A fluid mechanist and lecturer in Applied Mathematics at Sydney’s Macquarie University, Dr Calabretto has always enjoyed learning and was encouraged from a young age to pursue her interests and talents.
Interestingly, Dr Calabretto never intended to become a mathematician: she originally wanted to be an astrophysicist, but as she was studying the maths she needed for physics she discovered her real passion.
The Sydneysider is the product of post-war migration and, whether unknowingly or intentionally, she is certainly making the most of the opportunities afforded to her thanks to her grandparents’ sacrifices.
Dr Calabretto’s paternal grandparents came from the northern Italian region of Veneto: her nonno from Pederobba and her nonna from Crocetta del Montello.
They migrated to France following World War II in search of employment and had two sons – one of them Dr Calabretto’s father – while there.
When Dr Calabretto’s father was around five years old, the family moved to Australia to reunite with relatives and seek new opportunities.
They started out in rural South Australia and ended up in Murray Bridge, where Dr Calabretto’s grandparents lived out the rest of their lives.
Dr Calabretto, on the other hand, was raised in Adelaide, where she completed her undergraduate degree and her Honours.
She then began her PhD in her hometown and completed it in New Zealand, before taking up a post-doctoral position in Zurich, Switzerland.
Following her time abroad, Dr Calabretto was recruited back to Australia in her current position at Macquarie University.
In her role at the university, Dr Calabretto’s time is divided between teaching, research and promoting maths.
In the first semester, she generally teaches first year maths for engineering, science and maths students, while she usually spends the second semester teaching a more specialised third year course related to her research field.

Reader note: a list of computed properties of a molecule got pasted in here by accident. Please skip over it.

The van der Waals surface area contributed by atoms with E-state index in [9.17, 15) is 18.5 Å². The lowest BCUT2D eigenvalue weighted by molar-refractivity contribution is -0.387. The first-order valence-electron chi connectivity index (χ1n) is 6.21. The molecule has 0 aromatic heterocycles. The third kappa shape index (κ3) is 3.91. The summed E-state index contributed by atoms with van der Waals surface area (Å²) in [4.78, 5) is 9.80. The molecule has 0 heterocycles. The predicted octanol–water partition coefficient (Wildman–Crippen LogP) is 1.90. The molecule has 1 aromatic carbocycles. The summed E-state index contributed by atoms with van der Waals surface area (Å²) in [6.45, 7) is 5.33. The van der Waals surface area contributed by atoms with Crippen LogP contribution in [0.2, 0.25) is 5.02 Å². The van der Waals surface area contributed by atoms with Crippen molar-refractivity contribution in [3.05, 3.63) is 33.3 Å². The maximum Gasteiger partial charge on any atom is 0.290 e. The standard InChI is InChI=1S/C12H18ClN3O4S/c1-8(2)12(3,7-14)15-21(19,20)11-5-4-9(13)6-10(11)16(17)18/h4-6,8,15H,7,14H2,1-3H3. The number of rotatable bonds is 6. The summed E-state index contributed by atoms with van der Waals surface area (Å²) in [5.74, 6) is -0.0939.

As a fluid mechanist, Dr Calabretto seeks to “understand and predict the behaviour of rotating fluids, exploring fundamental questions in fluid physics, with the potential to impact fields as diverse as aerodynamics and climate science”.
In simpler terms, she studies how fluid flows at a fundamental level, which can in turn be applied to build more efficient aircraft and develop the next generation of global climate models.
“I mainly do computational work; I run a lot of big simulations on complex fluid dynamics problems that you couldn’t sit down with a pen and paper to sort out,” she explained.
“What I quite enjoy about maths is that you can sit down with an equation and do as much as you can with it to a point where you can’t go any further, and then you can use big computers to solve the rest, then verify it all by doing actual fluids experiments in a lab.”
The other third of Dr Calabretto’s time is dedicated to promoting maths as an interesting and relevant subject.
Last year, she participated in ABC Radio National’s Top 5 Under 40 program.
The program involved a two-week media residency at the ABC in which Dr Calabretto produced a radio package, online article and social media video to shed the light on maths.
“If you don’t work in maths it’s hard to know what it is and why it’s relevant, so I like trying to get people as excited about it as possible,” she laughed.
Since participating in the program, Dr Calabretto has been presented other media opportunities, including a segment on the new season of the ABC’s ‘Catalyst’ program, which aired on Tuesday.
The talented mathematician believes the key to generating more interest around maths is making it more relevant to people.
“When you think about technological advances, at the backbone of all of that science is maths,” she said.
“Without maths we wouldn’t have computers and phones.”
She also highlighted the problem with maths being seen as an “elitist” field, reserved only for the Einsteins of the world.
“I’m not a genius but I studied maths for a very long time and I think if anyone else did the same they would also be very good at it,” she said.
Dr Calabretto is particularly passionate about encouraging young women to pursue an interest in maths, as the number of women studying higher mathematics in Australia is declining rapidly.
Part of her work involves visiting all girls’ schools to encourage students to study as much maths as they can for as long as possible to increase their employment opportunities.
“I think it’s about changing the stigma and the way in which maths is generally perceived by everyone as a male-dominated area,” she said.
“Introducing more female role models in the field can show young people that you can be a girl and be interested in maths...you can be interested in anything you want!”
Dr Calabretto has become a strong role model herself, paving the path to a prosperous future for maths by making it more relatable and appealing than ever.